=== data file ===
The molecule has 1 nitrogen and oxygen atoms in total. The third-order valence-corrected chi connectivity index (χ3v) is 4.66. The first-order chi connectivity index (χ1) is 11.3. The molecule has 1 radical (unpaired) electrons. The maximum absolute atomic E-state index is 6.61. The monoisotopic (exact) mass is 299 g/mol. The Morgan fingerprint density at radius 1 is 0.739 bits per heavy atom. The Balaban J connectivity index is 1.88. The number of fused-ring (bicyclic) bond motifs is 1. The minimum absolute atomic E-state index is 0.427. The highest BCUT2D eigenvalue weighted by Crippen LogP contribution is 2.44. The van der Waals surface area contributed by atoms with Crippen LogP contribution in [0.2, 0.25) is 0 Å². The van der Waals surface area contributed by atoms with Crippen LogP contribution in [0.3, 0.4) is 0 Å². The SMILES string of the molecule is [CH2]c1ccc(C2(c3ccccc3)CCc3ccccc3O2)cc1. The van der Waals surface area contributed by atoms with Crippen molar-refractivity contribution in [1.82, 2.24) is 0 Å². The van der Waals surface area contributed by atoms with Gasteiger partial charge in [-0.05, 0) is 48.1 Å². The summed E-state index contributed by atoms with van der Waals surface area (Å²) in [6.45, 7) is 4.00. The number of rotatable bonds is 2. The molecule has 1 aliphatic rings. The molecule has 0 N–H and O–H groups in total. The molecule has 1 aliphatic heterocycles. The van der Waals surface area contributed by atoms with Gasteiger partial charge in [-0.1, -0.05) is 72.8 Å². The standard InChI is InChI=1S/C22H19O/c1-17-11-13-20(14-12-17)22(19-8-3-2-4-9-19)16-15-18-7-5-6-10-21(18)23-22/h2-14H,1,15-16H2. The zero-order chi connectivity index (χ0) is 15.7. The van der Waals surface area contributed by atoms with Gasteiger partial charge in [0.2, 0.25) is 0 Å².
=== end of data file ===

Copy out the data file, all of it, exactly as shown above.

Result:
The molecule has 1 nitrogen and oxygen atoms in total. The third-order valence-corrected chi connectivity index (χ3v) is 4.66. The first-order chi connectivity index (χ1) is 11.3. The molecule has 1 radical (unpaired) electrons. The maximum absolute atomic E-state index is 6.61. The monoisotopic (exact) mass is 299 g/mol. The Morgan fingerprint density at radius 1 is 0.739 bits per heavy atom. The Balaban J connectivity index is 1.88. The number of fused-ring (bicyclic) bond motifs is 1. The minimum absolute atomic E-state index is 0.427. The highest BCUT2D eigenvalue weighted by Crippen LogP contribution is 2.44. The van der Waals surface area contributed by atoms with Crippen LogP contribution in [0.2, 0.25) is 0 Å². The van der Waals surface area contributed by atoms with Crippen LogP contribution in [0.3, 0.4) is 0 Å². The SMILES string of the molecule is [CH2]c1ccc(C2(c3ccccc3)CCc3ccccc3O2)cc1. The van der Waals surface area contributed by atoms with Crippen molar-refractivity contribution in [1.82, 2.24) is 0 Å². The van der Waals surface area contributed by atoms with Gasteiger partial charge in [-0.05, 0) is 48.1 Å². The summed E-state index contributed by atoms with van der Waals surface area (Å²) in [6.45, 7) is 4.00. The number of rotatable bonds is 2. The molecule has 1 aliphatic rings. The molecule has 0 N–H and O–H groups in total. The molecule has 1 aliphatic heterocycles. The van der Waals surface area contributed by atoms with Gasteiger partial charge in [-0.1, -0.05) is 72.8 Å². The standard InChI is InChI=1S/C22H19O/c1-17-11-13-20(14-12-17)22(19-8-3-2-4-9-19)16-15-18-7-5-6-10-21(18)23-22/h2-14H,1,15-16H2. The zero-order chi connectivity index (χ0) is 15.7. The van der Waals surface area contributed by atoms with Gasteiger partial charge in [0.2, 0.25) is 0 Å².